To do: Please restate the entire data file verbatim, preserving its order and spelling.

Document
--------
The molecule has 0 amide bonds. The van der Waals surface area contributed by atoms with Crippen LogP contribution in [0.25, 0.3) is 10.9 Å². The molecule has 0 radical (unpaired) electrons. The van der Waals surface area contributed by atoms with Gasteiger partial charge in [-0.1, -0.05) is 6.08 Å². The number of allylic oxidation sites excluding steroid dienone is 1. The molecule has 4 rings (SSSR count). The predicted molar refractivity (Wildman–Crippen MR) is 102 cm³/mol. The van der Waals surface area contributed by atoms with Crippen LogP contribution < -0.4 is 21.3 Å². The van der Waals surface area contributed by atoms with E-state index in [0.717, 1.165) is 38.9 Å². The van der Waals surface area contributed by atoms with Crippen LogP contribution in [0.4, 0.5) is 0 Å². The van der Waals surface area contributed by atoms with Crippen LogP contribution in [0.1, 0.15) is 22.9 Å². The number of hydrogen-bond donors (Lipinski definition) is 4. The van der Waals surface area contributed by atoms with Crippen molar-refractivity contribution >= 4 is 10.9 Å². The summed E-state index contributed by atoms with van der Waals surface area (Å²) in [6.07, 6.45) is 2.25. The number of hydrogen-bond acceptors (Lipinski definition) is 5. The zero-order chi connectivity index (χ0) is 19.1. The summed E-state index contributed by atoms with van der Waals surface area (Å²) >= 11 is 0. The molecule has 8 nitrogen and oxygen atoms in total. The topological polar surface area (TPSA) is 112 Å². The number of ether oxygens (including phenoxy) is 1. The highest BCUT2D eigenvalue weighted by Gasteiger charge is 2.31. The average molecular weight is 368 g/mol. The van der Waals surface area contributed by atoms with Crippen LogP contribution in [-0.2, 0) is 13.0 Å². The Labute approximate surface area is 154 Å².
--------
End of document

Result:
The molecule has 0 amide bonds. The van der Waals surface area contributed by atoms with Crippen LogP contribution in [0.25, 0.3) is 10.9 Å². The molecule has 0 radical (unpaired) electrons. The van der Waals surface area contributed by atoms with Gasteiger partial charge in [-0.1, -0.05) is 6.08 Å². The number of allylic oxidation sites excluding steroid dienone is 1. The molecule has 4 rings (SSSR count). The predicted molar refractivity (Wildman–Crippen MR) is 102 cm³/mol. The van der Waals surface area contributed by atoms with Crippen LogP contribution < -0.4 is 21.3 Å². The van der Waals surface area contributed by atoms with E-state index in [0.717, 1.165) is 38.9 Å². The van der Waals surface area contributed by atoms with Crippen LogP contribution in [0.4, 0.5) is 0 Å². The van der Waals surface area contributed by atoms with Crippen LogP contribution in [0.1, 0.15) is 22.9 Å². The number of hydrogen-bond donors (Lipinski definition) is 4. The van der Waals surface area contributed by atoms with Crippen molar-refractivity contribution >= 4 is 10.9 Å². The summed E-state index contributed by atoms with van der Waals surface area (Å²) in [6.07, 6.45) is 2.25. The number of hydrogen-bond acceptors (Lipinski definition) is 5. The zero-order chi connectivity index (χ0) is 19.1. The summed E-state index contributed by atoms with van der Waals surface area (Å²) >= 11 is 0. The molecule has 8 nitrogen and oxygen atoms in total. The topological polar surface area (TPSA) is 112 Å². The number of ether oxygens (including phenoxy) is 1. The highest BCUT2D eigenvalue weighted by Gasteiger charge is 2.31. The average molecular weight is 368 g/mol. The van der Waals surface area contributed by atoms with Crippen LogP contribution in [-0.2, 0) is 13.0 Å². The Labute approximate surface area is 154 Å².